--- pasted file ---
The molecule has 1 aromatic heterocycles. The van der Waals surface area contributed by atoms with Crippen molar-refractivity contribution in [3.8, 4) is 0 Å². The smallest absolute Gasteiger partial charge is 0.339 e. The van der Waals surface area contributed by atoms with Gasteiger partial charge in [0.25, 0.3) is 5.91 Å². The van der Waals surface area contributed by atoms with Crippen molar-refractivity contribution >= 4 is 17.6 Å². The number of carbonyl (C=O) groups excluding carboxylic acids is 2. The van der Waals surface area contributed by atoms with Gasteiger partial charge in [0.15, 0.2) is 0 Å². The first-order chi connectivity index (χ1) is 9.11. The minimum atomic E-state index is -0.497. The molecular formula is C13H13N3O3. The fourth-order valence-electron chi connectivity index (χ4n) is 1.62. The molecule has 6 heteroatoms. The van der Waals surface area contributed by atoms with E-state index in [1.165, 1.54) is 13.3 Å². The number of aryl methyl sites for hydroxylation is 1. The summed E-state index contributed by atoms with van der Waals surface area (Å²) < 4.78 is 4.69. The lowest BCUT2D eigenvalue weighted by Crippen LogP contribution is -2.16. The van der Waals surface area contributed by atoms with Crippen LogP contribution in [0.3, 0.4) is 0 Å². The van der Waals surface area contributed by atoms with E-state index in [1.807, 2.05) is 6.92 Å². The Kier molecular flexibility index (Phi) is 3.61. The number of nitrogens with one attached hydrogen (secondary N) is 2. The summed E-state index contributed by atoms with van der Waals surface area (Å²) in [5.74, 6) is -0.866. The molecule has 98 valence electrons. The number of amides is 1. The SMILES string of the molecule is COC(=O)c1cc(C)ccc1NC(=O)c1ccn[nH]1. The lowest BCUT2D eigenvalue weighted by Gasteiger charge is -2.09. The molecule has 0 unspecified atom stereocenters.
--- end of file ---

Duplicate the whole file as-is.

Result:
The molecule has 1 aromatic heterocycles. The van der Waals surface area contributed by atoms with Crippen molar-refractivity contribution in [3.8, 4) is 0 Å². The smallest absolute Gasteiger partial charge is 0.339 e. The van der Waals surface area contributed by atoms with Gasteiger partial charge in [0.25, 0.3) is 5.91 Å². The van der Waals surface area contributed by atoms with Crippen molar-refractivity contribution >= 4 is 17.6 Å². The number of carbonyl (C=O) groups excluding carboxylic acids is 2. The van der Waals surface area contributed by atoms with Gasteiger partial charge in [0.15, 0.2) is 0 Å². The first-order chi connectivity index (χ1) is 9.11. The minimum atomic E-state index is -0.497. The molecular formula is C13H13N3O3. The fourth-order valence-electron chi connectivity index (χ4n) is 1.62. The molecule has 6 heteroatoms. The van der Waals surface area contributed by atoms with E-state index in [1.165, 1.54) is 13.3 Å². The number of aryl methyl sites for hydroxylation is 1. The summed E-state index contributed by atoms with van der Waals surface area (Å²) < 4.78 is 4.69. The lowest BCUT2D eigenvalue weighted by Crippen LogP contribution is -2.16. The van der Waals surface area contributed by atoms with Crippen LogP contribution in [0.3, 0.4) is 0 Å². The van der Waals surface area contributed by atoms with E-state index in [1.807, 2.05) is 6.92 Å². The Kier molecular flexibility index (Phi) is 3.61. The number of nitrogens with one attached hydrogen (secondary N) is 2. The summed E-state index contributed by atoms with van der Waals surface area (Å²) in [5.74, 6) is -0.866. The molecule has 98 valence electrons. The number of amides is 1. The SMILES string of the molecule is COC(=O)c1cc(C)ccc1NC(=O)c1ccn[nH]1. The lowest BCUT2D eigenvalue weighted by Gasteiger charge is -2.09. The molecule has 0 unspecified atom stereocenters.